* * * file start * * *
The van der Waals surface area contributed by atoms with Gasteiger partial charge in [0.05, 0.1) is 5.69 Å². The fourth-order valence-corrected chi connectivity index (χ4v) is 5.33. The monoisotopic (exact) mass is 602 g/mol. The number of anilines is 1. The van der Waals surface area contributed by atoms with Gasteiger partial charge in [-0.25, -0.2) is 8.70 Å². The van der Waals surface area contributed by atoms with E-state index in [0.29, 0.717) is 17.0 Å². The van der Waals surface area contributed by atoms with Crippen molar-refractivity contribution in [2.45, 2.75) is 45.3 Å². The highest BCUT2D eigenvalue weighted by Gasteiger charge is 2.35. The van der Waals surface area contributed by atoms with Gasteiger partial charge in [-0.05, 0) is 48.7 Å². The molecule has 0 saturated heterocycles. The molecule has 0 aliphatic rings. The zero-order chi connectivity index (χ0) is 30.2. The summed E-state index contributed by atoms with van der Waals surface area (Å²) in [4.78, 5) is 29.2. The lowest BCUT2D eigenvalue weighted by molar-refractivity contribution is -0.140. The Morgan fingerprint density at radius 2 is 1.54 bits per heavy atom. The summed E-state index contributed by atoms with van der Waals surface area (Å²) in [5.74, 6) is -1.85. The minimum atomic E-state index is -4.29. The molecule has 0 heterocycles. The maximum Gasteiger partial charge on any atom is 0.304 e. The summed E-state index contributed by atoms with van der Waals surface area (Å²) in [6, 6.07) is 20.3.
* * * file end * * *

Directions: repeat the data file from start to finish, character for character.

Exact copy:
The van der Waals surface area contributed by atoms with Gasteiger partial charge in [0.05, 0.1) is 5.69 Å². The fourth-order valence-corrected chi connectivity index (χ4v) is 5.33. The monoisotopic (exact) mass is 602 g/mol. The number of anilines is 1. The van der Waals surface area contributed by atoms with Gasteiger partial charge in [-0.25, -0.2) is 8.70 Å². The van der Waals surface area contributed by atoms with E-state index in [0.29, 0.717) is 17.0 Å². The van der Waals surface area contributed by atoms with Crippen molar-refractivity contribution in [2.45, 2.75) is 45.3 Å². The highest BCUT2D eigenvalue weighted by Gasteiger charge is 2.35. The van der Waals surface area contributed by atoms with Gasteiger partial charge in [-0.05, 0) is 48.7 Å². The molecule has 0 saturated heterocycles. The molecule has 0 aliphatic rings. The zero-order chi connectivity index (χ0) is 30.2. The summed E-state index contributed by atoms with van der Waals surface area (Å²) in [4.78, 5) is 29.2. The lowest BCUT2D eigenvalue weighted by molar-refractivity contribution is -0.140. The Morgan fingerprint density at radius 2 is 1.54 bits per heavy atom. The summed E-state index contributed by atoms with van der Waals surface area (Å²) in [5.74, 6) is -1.85. The minimum atomic E-state index is -4.29. The molecule has 0 heterocycles. The maximum Gasteiger partial charge on any atom is 0.304 e. The summed E-state index contributed by atoms with van der Waals surface area (Å²) in [6, 6.07) is 20.3.